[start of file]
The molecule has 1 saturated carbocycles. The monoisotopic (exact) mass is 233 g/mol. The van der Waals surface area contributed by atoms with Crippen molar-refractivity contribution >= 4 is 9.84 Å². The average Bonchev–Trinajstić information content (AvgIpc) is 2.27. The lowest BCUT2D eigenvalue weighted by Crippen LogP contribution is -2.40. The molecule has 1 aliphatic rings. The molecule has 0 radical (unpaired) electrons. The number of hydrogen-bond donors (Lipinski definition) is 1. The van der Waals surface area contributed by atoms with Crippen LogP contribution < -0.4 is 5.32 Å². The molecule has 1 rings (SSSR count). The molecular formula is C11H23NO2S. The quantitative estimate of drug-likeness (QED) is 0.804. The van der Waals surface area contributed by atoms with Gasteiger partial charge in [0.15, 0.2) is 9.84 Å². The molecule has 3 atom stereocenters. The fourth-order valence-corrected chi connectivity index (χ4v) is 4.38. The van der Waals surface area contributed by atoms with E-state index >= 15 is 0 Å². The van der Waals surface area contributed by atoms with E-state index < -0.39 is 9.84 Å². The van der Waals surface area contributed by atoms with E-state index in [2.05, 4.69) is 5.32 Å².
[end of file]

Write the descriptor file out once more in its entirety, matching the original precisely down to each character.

The molecule has 1 saturated carbocycles. The monoisotopic (exact) mass is 233 g/mol. The van der Waals surface area contributed by atoms with Crippen molar-refractivity contribution >= 4 is 9.84 Å². The average Bonchev–Trinajstić information content (AvgIpc) is 2.27. The lowest BCUT2D eigenvalue weighted by Crippen LogP contribution is -2.40. The molecule has 1 aliphatic rings. The molecule has 0 radical (unpaired) electrons. The number of hydrogen-bond donors (Lipinski definition) is 1. The van der Waals surface area contributed by atoms with Crippen LogP contribution < -0.4 is 5.32 Å². The molecule has 1 rings (SSSR count). The molecular formula is C11H23NO2S. The quantitative estimate of drug-likeness (QED) is 0.804. The van der Waals surface area contributed by atoms with Gasteiger partial charge in [0.15, 0.2) is 9.84 Å². The molecule has 3 atom stereocenters. The fourth-order valence-corrected chi connectivity index (χ4v) is 4.38. The van der Waals surface area contributed by atoms with E-state index >= 15 is 0 Å². The van der Waals surface area contributed by atoms with E-state index < -0.39 is 9.84 Å². The van der Waals surface area contributed by atoms with E-state index in [2.05, 4.69) is 5.32 Å².